Sue Sylvester

From Wikipedia, the free encyclopedia
Jump to: navigation, search
Sue Sylvester
Glee character
Sue Sylvester.png
A waxwork model of Sue at Madame Tussauds Hollywood.
First appearance "Pilot"
Created by Ryan Murphy
Brad Falchuk
Ian Brennan
Portrayed by Jane Lynch
Information
Occupation Cheerleading coach
TV news personality
Principal
Family Doris Sylvester (mother)
Jean Sylvester (sister)
Children Robin Sylvester (daughter)
Religion None (atheist)

Susan "Sue" Sylvester is a fictional character of the Fox musical comedy-drama series, Glee. The character is portrayed by actress Jane Lynch, and has appeared in Glee from its pilot episode, first broadcast on May 19, 2009. Sue was developed by Glee creators Ryan Murphy, Brad Falchuk, and Ian Brennan. For the first four seasons of Glee, Sue is the coach of the William McKinley High School cheerleading squad, and a ruthless bully to both students and faculty members alike. Because her cheerleading squad competes with the glee club for the school's limited funding, she is often at odds with the club and more particularly its director Will Schuester (Matthew Morrison). Sue Sylvester is the main antagonist of the series. In the fifth season (2013-14), Sue is made the school's new principal.

Due to Lynch's initial limited availability, Sue was originally set to be a recurring character while Lynch was working on a Damon Wayans pilot for the American Broadcasting Company (ABC). When that pilot fell through, Sue became a starring role. The character has been acclaimed by critics. Mary McNamara for the Los Angeles Times has written that "Lynch alone makes Glee worth watching", while Entertainment Weekly's Ken Tucker has called Sue "the greatest Broadway-musical villain to ever co-star in a TV series". In recognition of her portrayal of Sue, Lynch won the Golden Globe Award for Best Supporting Actress – Series, Miniseries, or Television Film and Primetime Emmy Award for Outstanding Supporting Actress in a Comedy Series.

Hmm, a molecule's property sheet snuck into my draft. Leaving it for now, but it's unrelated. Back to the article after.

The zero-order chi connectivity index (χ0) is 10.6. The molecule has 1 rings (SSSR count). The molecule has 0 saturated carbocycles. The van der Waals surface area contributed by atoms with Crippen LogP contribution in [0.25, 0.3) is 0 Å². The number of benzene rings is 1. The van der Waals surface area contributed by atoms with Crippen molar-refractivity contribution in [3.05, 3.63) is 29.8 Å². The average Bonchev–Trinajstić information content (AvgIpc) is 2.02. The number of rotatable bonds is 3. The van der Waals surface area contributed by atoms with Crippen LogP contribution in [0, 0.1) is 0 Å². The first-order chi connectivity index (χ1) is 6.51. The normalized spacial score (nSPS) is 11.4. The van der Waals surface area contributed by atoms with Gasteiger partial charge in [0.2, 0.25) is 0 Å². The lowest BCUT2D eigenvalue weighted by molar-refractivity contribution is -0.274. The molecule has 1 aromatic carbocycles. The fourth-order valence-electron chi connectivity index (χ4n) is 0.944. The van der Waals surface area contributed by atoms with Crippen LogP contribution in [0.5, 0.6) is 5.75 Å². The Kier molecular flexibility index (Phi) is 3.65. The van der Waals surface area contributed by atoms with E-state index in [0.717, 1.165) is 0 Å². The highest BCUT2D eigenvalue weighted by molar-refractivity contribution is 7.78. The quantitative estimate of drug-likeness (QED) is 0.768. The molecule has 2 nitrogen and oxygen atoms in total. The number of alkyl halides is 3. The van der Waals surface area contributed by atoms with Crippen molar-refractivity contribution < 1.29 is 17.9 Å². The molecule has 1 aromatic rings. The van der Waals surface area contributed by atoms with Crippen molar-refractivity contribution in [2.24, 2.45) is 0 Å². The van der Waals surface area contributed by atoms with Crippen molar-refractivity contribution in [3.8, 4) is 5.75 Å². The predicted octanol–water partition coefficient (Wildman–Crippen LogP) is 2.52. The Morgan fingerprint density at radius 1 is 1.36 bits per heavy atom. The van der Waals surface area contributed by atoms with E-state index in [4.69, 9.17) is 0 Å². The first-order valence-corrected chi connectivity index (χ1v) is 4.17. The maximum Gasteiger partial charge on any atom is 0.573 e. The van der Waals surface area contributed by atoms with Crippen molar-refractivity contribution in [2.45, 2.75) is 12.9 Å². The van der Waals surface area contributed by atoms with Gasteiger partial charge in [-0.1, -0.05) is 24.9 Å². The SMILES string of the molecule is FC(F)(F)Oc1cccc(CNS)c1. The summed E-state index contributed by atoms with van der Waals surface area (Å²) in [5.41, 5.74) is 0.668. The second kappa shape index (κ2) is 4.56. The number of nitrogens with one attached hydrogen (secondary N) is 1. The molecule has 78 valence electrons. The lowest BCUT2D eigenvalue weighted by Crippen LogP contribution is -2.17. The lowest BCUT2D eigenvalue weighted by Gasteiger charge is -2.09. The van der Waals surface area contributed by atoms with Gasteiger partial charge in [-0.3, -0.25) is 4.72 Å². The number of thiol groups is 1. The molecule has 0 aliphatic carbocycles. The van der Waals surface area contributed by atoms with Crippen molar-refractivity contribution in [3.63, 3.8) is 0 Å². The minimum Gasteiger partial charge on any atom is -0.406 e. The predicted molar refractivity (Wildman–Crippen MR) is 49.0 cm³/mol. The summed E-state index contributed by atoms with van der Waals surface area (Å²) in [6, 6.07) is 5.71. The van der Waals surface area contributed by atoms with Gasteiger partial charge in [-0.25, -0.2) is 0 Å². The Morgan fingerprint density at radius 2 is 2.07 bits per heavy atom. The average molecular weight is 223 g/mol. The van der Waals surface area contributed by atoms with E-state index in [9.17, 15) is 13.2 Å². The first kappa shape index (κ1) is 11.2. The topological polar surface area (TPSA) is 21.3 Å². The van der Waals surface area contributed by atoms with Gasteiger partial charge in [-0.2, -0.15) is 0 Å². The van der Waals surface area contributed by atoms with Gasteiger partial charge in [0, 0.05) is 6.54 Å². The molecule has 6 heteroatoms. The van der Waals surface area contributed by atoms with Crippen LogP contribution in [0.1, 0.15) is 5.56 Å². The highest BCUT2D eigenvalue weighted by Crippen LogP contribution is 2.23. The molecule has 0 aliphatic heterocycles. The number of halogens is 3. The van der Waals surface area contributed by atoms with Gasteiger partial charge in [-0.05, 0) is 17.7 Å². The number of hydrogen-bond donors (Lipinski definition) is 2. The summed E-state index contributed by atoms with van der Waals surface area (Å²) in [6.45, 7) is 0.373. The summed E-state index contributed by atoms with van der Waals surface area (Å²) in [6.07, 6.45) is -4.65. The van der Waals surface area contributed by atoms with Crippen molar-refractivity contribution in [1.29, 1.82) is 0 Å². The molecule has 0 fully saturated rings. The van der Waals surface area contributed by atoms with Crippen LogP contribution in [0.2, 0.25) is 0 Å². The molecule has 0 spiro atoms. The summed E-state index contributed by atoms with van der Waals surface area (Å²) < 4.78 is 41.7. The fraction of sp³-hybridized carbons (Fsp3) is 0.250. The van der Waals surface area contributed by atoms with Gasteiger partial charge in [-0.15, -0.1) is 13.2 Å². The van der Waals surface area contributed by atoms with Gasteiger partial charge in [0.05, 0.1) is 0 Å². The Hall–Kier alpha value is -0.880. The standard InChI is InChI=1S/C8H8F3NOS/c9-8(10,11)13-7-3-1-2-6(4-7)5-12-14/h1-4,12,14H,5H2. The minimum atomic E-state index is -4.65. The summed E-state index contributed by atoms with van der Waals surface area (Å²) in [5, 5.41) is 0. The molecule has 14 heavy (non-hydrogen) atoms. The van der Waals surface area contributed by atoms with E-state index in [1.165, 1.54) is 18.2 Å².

Storylines[edit]

Season 1[edit]

Jane Lynch (pictured) plays Sue

Throughout the first season of Glee, Sue makes numerous attempts at sabotaging the William McKinley High School glee club, New Directions. She enlists members of her cheerleading squad, the Cheerios, to bring the club down from the inside,[1] and conspires to lure away its star member, Rachel Berry (Lea Michele).[2] Sue is appointed co-director of the club by Principal Figgins (Iqbal Theba),[3] but soon scales back her involvement when her attempts to turn the club members against director Will Schuester (Matthew Morrison) fail.[4] Hoping to ruin the club's chances of winning at the show choir Sectionals competition, Sue gives New Directions' setlist to the directors of their rival glee clubs.[5] Despite having to devise a new setlist at the last moment, New Directions win by unanimous decision and Sue is suspended by Figgins.[6] She blackmails him into allowing her back,[7] and is selected as a judge for the show choir Regionals competition. Sue is ridiculed by the other judges for her lack of fame and underdog status, allowing her to empathize with the glee club members. She votes for New Directions to win, and although they place last, she blackmails Figgins into allowing them another year to compete.[8]